Sunday, April 11, 2021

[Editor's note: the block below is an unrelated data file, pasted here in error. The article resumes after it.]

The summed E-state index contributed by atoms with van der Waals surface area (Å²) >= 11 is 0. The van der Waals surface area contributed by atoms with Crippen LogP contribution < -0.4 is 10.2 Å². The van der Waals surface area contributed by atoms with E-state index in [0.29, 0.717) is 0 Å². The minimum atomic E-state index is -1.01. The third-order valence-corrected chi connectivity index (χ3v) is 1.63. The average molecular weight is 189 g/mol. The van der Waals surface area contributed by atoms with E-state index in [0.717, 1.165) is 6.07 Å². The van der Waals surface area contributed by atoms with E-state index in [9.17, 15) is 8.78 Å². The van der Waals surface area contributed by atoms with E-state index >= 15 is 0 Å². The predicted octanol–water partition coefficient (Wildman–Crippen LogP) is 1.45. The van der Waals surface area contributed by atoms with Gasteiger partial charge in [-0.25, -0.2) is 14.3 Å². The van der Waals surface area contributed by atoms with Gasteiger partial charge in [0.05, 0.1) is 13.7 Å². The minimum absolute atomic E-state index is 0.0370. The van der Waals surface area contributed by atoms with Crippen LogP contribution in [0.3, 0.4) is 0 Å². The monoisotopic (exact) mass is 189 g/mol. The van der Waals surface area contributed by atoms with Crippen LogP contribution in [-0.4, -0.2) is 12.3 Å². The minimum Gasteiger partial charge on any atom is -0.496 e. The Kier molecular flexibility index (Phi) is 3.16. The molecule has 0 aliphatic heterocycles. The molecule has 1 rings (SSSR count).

I was awake early, again, this morning, around 5:30, as the first birds started to sing. One by one, two by two, others joined in until I was enjoying a stereo performance through both of our open bedroom windows. Unable to sleep, I listened for more than an hour. The big fat cliché is that birds create a symphony or an orchestra with their songs, and to actively listen does give that impression, with the quiet start of a bird or two and then the increasing layers of song that build a dimensional dome of music. But there's little that's ordered or composed about the mess of bird song—it's a cacophony, really, the only counterpoint, structure, or sympathy among the "musicians" supplied by me, lying there awake, willing an order or beauty to the randomness of sound. More avant-garde than classical. I'm not an ornithologist, yet I recognize that there are patterns and purpose to the birds' singing—they're out there hungry or looking for mates, or both, or just saying hey to the new day, in full-throated conversation—but I'm the one inside with the tired metaphors, the boring tropes, imagining a swelling of orchestral beauty within the chaos of a species that's just going about its native business of surviving, mordantly indifferent to me under the blankets. None of what I observed this morning was original—for thousands of years' folks have been moved by hearing, or imagining, a kind of aesthetics in the animal kingdom—but that my thoughts aren't at all that new and yet arrived in such an unbidden and engrossing way, and will, tomorrow, to someone else across the globe, is itself startling, and moving. One's thoughts feel novel first thing in the morning, and that's a beautiful thing.

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